"Then it is settled, Musgrove," cried Captain Wentworth, "that you stay, and that I take care of your sister home. But as to the rest, as to the others, if one stays to assist Mrs Harville, I think it need be only one. Mrs Charles Musgrove will, of course, wish to get back to her children; but if Anne will stay, no one so proper, so capable as Anne."
She paused a moment to recover from the emotion of hearing herself so spoken of. The other two warmly agreed with what he said, and she then appeared.
"You will stay, I am sure; you will stay and nurse her;" cried he, turning to her and speaking with a glow, and yet a gentleness, which seemed almost restoring the past. She coloured deeply, and he recollected himself and moved away. She expressed herself most willing, ready, happy to remain. "It was what she had been thinking of, and wishing to be allowed to do. A bed on the floor in Louisa's room would be sufficient for her, if Mrs Harville would but think so."
‘I am not yet so much changed,’ cried Anne and stopped, fearing she hardly knew what misconstruction. After waiting a few moments he said, and as if it were the result of immediate feeling, "It is a period, indeed! Eight years and a half is a period."
It is a period, indeed! How wonderful to think about these parallels, and to know that the deep love of country that unites Barack Obama and Hillary Clinton is a true one that has healed wounds first suffered eight years ago; and that we, the American people, will be the beneficiaries of that love in November, when we elect the first American female president, an event that I am pretty darned sure would have brought a smile to Jane Austen’s face, even as she might also have added with a twinkle in her eye:
"A strange business this in America….but very pleasing, to be sure!”
Before I close, I cannot resist adding this final quotation from Jane Austen’s Northanger Abbey, a description of the “not altogether completely agreeable” John Thorpe, which tells us, as if we didn’t already know, that there were men walking around in England two centuries ago who were uncannily similar in character, judgment, and temperament, to a certain candidate for President in 2016 who does not need to be named (although he makes sure his name is always on everyone’s lips nonetheless):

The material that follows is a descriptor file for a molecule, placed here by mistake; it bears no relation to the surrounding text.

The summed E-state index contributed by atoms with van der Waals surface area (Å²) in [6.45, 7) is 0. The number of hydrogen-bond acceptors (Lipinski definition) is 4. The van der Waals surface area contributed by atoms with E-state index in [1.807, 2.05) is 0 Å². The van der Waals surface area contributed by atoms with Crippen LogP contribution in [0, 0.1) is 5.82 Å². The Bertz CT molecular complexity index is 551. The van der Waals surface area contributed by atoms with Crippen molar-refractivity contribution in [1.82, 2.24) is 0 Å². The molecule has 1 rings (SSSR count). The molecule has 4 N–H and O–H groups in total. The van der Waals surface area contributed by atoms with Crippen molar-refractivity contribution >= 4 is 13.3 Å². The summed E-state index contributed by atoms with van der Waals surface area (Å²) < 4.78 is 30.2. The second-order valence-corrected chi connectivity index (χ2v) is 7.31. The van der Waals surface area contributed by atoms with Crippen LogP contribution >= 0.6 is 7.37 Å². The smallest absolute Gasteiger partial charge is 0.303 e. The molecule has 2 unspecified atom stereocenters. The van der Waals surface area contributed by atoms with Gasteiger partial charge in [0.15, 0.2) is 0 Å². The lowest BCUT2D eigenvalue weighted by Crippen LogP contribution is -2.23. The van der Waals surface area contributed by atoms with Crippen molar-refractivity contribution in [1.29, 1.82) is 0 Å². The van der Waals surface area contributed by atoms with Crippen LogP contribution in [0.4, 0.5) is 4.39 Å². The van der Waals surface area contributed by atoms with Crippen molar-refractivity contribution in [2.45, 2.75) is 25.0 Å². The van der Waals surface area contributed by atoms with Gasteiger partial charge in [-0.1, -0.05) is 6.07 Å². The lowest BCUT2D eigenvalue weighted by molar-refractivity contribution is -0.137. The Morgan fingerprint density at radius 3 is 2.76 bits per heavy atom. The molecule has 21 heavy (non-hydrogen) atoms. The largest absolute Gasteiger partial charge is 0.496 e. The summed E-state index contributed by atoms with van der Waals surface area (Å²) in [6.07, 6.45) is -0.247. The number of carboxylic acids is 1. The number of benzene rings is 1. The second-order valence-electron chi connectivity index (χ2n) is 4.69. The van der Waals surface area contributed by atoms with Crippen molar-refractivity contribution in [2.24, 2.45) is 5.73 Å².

“…all the rest of his conversation, or rather talk, began and ended with himself and his own concerns. He told her of horses which he had bought for a trifle and sold for incredible sums; of racing matches, in which his judgment had infallibly foretold the winner; of shooting parties, in which he had killed more birds (though without having one good shot) than all his companions together; and described to her some famous day's sport, with the fox-hounds, in which his foresight and skill in directing the dogs had repaired the mistakes of the most experienced huntsman, and in which the boldness of his riding, though it had never endangered his own life for a moment, had been constantly leading others into difficulties, which he calmly concluded had broken the necks of many.
Little as Catherine was in the habit of judging for herself, and unfixed as were her general notions of what men ought to be, she could not entirely repress a doubt, while she bore with the effusions of his endless conceit, of his being altogether completely agreeable….”
I mean, really! Could anyone give a more telling textbook definition of Narcissistic Personality Disorder than that? The only thing she left out was the size of John Thorpe’s hands! ;)